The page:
ISU students seek common ground with Russian counterparts as the war in Ukraine intensifies
Illinois State University has participated in a foreign exchange program with a school in Russia since 2015.
As Russia continues its military assault in Ukraine, conversations between students at ISU and Vladimir State University could change. So far they haven't.
ISU exercise science professor Dave Thomas helps coordinate the program. He said his exchange students used to spend 16 days in Russia, including 10 days in Vladimir, a city of close to 350,000 east of Moscow.
Since the coronavirus pandemic began in 2020, exchanges have been virtual. Thomas and his counterpart in Russia arranged a Zoom call this week between 10 students of the two universities, including ISU junior exercise science majors Kasey Henkins and Abbey DiSalvo.
Thomas said students led the one-hour conversation and no one brought up Ukraine.
DiSalvo said she was hesitant to discuss Ukraine because she “didn’t want to start any problems,” but she wished someone had. Instead, DiSalvo said she learned how much she and her Russian counterparts have in common.
“A lot of people were bonding over stuff. They had similar interests and that was interesting and cool,” DiSalvo said. “I didn’t expect everyone to have similar childhood stories.”
Henkins said the students tried to keep the conversation upbeat, noting she can't imagine the difficulties Russian students face as sanctions impact their daily lives.
“It’s just a very tough time for them, and it’s hard to want to talk about it to someone who might not exactly know what they are going through because they are restricted in a lot of ways and they are experiencing big hardships,” she said.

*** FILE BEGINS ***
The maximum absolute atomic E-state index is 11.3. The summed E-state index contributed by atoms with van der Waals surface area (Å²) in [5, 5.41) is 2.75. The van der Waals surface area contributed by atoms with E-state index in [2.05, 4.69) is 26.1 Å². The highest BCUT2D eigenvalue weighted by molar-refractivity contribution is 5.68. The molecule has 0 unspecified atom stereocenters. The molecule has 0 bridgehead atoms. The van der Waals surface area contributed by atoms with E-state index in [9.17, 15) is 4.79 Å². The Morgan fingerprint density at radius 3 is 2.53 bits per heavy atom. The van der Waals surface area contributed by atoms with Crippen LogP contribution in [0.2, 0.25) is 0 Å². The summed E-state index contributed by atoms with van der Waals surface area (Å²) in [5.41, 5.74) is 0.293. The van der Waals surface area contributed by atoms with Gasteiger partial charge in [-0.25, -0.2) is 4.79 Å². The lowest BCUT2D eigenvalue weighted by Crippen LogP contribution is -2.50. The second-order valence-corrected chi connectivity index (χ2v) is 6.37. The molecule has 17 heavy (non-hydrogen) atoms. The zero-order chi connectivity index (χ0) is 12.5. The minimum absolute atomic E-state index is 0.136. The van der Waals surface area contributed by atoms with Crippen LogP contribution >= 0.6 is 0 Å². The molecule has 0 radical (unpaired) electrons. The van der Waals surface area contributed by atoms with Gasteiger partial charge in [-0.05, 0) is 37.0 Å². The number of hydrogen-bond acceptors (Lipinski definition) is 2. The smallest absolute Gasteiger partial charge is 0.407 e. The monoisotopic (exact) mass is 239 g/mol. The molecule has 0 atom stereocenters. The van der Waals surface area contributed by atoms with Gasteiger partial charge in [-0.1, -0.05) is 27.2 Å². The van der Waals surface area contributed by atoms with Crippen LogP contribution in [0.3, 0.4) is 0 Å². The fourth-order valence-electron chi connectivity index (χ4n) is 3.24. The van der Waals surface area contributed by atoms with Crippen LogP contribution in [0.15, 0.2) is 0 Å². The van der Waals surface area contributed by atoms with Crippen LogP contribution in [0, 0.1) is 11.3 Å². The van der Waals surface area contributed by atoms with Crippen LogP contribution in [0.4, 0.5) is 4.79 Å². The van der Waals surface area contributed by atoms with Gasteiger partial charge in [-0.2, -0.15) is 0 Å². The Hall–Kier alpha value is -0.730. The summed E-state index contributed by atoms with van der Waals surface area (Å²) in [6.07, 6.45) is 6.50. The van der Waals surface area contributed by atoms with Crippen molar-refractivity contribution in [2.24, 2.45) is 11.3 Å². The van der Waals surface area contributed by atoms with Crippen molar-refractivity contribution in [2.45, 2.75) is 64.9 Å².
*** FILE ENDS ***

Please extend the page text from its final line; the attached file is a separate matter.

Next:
Henkins is pleased to see Russians protesting in the streets shortly after the war in Ukraine began. “It’s very unfortunate for the situation they are in and as little freedoms as they have. Hopefully, they can make a difference with that.”
DiSalvo expressed empathy for the Russian people who have spoken out against their country’s actions in Ukraine. “It’s the 21st century and we are having a war in this time period. That’s just sad and I think everyone is really upset by it,” she said.
Thomas said he’s not aware the Russian students had any restrictions placed on what they could say during the call, adding he wasn’t surprised to see that several of his colleagues in Russia have posted messages of peace, in apparent defiance of their government’s aggression against Ukraine.
“They don’t control their government any more than we control our government,” Thomas said. “They are trying to do what they can on a person-to-person level to show that they care about the rest of the world, just like we do.”
He added most of the protesters in Russia tend to be younger and more tech-savvy, meaning they are more likely to access news beyond state-regulated propaganda.
Thomas said both universities want to continue the conversation soon, but they plan to move away from Zoom to What’s App, a platform that's more difficult for the Russian government to monitor.
And, DiSalvo and Henkins both said they plan to visit Russia sometime in the future.
Bloomington-Normal also has a sister cities partnership with Vladimir, Russia.